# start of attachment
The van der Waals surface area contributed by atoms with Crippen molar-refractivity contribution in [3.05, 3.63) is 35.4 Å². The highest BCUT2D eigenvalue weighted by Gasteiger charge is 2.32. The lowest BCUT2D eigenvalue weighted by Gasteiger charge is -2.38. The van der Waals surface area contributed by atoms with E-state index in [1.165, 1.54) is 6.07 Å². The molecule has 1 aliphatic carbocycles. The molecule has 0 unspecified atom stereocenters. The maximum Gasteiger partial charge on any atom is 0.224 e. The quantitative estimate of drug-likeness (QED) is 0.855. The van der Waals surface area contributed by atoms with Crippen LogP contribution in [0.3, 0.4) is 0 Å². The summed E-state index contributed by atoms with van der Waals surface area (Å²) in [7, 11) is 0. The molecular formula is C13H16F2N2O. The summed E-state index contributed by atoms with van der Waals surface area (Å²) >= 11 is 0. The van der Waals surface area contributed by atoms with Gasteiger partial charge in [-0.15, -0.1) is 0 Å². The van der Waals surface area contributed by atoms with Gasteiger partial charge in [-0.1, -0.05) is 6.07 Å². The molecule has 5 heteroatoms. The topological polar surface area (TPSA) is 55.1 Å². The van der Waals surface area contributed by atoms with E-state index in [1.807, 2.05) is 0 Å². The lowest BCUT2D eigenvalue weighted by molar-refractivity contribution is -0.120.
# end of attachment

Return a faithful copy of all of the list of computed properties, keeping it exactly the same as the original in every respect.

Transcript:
The van der Waals surface area contributed by atoms with Crippen molar-refractivity contribution in [3.05, 3.63) is 35.4 Å². The highest BCUT2D eigenvalue weighted by Gasteiger charge is 2.32. The lowest BCUT2D eigenvalue weighted by Gasteiger charge is -2.38. The van der Waals surface area contributed by atoms with E-state index in [1.165, 1.54) is 6.07 Å². The molecule has 1 aliphatic carbocycles. The molecule has 0 unspecified atom stereocenters. The maximum Gasteiger partial charge on any atom is 0.224 e. The quantitative estimate of drug-likeness (QED) is 0.855. The van der Waals surface area contributed by atoms with Crippen LogP contribution in [0.3, 0.4) is 0 Å². The summed E-state index contributed by atoms with van der Waals surface area (Å²) in [7, 11) is 0. The molecular formula is C13H16F2N2O. The summed E-state index contributed by atoms with van der Waals surface area (Å²) >= 11 is 0. The van der Waals surface area contributed by atoms with Gasteiger partial charge in [-0.15, -0.1) is 0 Å². The van der Waals surface area contributed by atoms with Gasteiger partial charge in [-0.1, -0.05) is 6.07 Å². The molecule has 5 heteroatoms. The topological polar surface area (TPSA) is 55.1 Å². The van der Waals surface area contributed by atoms with E-state index in [1.807, 2.05) is 0 Å². The lowest BCUT2D eigenvalue weighted by molar-refractivity contribution is -0.120.